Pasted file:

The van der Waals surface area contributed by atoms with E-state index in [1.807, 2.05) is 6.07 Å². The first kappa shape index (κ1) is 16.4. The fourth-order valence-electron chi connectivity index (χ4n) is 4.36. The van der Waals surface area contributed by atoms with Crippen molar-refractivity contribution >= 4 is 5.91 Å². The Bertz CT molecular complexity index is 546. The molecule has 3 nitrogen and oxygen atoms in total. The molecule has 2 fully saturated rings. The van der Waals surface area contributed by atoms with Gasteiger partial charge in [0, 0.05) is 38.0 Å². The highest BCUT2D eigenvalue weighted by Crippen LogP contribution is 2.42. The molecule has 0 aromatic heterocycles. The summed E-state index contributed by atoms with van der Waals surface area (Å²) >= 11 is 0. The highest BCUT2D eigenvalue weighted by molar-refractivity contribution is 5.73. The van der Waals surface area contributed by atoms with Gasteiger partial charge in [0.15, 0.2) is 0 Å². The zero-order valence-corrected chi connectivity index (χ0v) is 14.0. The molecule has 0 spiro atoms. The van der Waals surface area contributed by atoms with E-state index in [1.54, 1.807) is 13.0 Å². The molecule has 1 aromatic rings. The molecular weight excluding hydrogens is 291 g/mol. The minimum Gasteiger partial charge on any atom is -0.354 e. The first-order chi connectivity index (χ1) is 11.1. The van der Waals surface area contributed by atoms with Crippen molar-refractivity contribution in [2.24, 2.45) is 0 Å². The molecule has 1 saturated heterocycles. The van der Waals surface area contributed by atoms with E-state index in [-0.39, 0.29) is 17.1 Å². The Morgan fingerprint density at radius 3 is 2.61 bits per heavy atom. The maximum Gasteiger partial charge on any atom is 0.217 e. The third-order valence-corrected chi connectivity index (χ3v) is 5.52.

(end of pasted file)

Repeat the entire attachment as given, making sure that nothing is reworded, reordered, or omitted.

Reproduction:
The van der Waals surface area contributed by atoms with E-state index in [1.807, 2.05) is 6.07 Å². The first kappa shape index (κ1) is 16.4. The fourth-order valence-electron chi connectivity index (χ4n) is 4.36. The van der Waals surface area contributed by atoms with Crippen molar-refractivity contribution >= 4 is 5.91 Å². The Bertz CT molecular complexity index is 546. The molecule has 3 nitrogen and oxygen atoms in total. The molecule has 2 fully saturated rings. The van der Waals surface area contributed by atoms with Gasteiger partial charge in [0, 0.05) is 38.0 Å². The highest BCUT2D eigenvalue weighted by Crippen LogP contribution is 2.42. The molecule has 0 aromatic heterocycles. The summed E-state index contributed by atoms with van der Waals surface area (Å²) >= 11 is 0. The highest BCUT2D eigenvalue weighted by molar-refractivity contribution is 5.73. The van der Waals surface area contributed by atoms with Gasteiger partial charge in [0.15, 0.2) is 0 Å². The zero-order valence-corrected chi connectivity index (χ0v) is 14.0. The molecule has 0 spiro atoms. The van der Waals surface area contributed by atoms with E-state index in [1.54, 1.807) is 13.0 Å². The molecule has 1 aromatic rings. The molecular weight excluding hydrogens is 291 g/mol. The minimum Gasteiger partial charge on any atom is -0.354 e. The first-order chi connectivity index (χ1) is 11.1. The van der Waals surface area contributed by atoms with Crippen molar-refractivity contribution in [2.24, 2.45) is 0 Å². The molecule has 1 saturated heterocycles. The van der Waals surface area contributed by atoms with E-state index in [-0.39, 0.29) is 17.1 Å². The Morgan fingerprint density at radius 3 is 2.61 bits per heavy atom. The maximum Gasteiger partial charge on any atom is 0.217 e. The third-order valence-corrected chi connectivity index (χ3v) is 5.52.